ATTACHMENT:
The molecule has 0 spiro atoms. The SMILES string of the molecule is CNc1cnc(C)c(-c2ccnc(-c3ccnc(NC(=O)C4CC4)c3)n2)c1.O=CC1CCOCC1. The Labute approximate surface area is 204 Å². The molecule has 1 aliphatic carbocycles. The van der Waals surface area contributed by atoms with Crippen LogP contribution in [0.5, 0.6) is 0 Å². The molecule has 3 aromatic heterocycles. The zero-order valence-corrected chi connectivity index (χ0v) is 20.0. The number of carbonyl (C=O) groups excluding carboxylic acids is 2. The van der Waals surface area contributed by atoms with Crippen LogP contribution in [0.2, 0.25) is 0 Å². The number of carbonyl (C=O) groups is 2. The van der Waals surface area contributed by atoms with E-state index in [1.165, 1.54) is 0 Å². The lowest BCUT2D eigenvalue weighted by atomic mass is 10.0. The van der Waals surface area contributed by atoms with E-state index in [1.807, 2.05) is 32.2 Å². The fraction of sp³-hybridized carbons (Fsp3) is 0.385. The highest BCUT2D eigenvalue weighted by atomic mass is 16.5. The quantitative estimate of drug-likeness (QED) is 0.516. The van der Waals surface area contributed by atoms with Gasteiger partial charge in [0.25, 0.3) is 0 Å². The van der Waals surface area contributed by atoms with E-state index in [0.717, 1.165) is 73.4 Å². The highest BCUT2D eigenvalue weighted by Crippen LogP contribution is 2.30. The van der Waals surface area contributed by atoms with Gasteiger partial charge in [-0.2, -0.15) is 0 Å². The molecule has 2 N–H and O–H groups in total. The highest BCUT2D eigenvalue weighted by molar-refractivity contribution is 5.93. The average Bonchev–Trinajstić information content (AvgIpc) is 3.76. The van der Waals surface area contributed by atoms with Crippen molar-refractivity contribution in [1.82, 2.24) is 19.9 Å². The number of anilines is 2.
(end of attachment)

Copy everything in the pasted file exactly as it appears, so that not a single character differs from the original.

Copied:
The molecule has 0 spiro atoms. The SMILES string of the molecule is CNc1cnc(C)c(-c2ccnc(-c3ccnc(NC(=O)C4CC4)c3)n2)c1.O=CC1CCOCC1. The Labute approximate surface area is 204 Å². The molecule has 1 aliphatic carbocycles. The van der Waals surface area contributed by atoms with Crippen LogP contribution in [0.5, 0.6) is 0 Å². The molecule has 3 aromatic heterocycles. The zero-order valence-corrected chi connectivity index (χ0v) is 20.0. The number of carbonyl (C=O) groups excluding carboxylic acids is 2. The van der Waals surface area contributed by atoms with Crippen LogP contribution in [0.2, 0.25) is 0 Å². The number of carbonyl (C=O) groups is 2. The van der Waals surface area contributed by atoms with E-state index in [1.165, 1.54) is 0 Å². The lowest BCUT2D eigenvalue weighted by atomic mass is 10.0. The van der Waals surface area contributed by atoms with E-state index in [1.807, 2.05) is 32.2 Å². The fraction of sp³-hybridized carbons (Fsp3) is 0.385. The highest BCUT2D eigenvalue weighted by atomic mass is 16.5. The quantitative estimate of drug-likeness (QED) is 0.516. The van der Waals surface area contributed by atoms with Gasteiger partial charge in [0.25, 0.3) is 0 Å². The van der Waals surface area contributed by atoms with E-state index in [0.717, 1.165) is 73.4 Å². The highest BCUT2D eigenvalue weighted by Crippen LogP contribution is 2.30. The van der Waals surface area contributed by atoms with Gasteiger partial charge in [-0.2, -0.15) is 0 Å². The molecule has 2 N–H and O–H groups in total. The highest BCUT2D eigenvalue weighted by molar-refractivity contribution is 5.93. The average Bonchev–Trinajstić information content (AvgIpc) is 3.76. The van der Waals surface area contributed by atoms with Crippen molar-refractivity contribution in [1.82, 2.24) is 19.9 Å². The number of anilines is 2.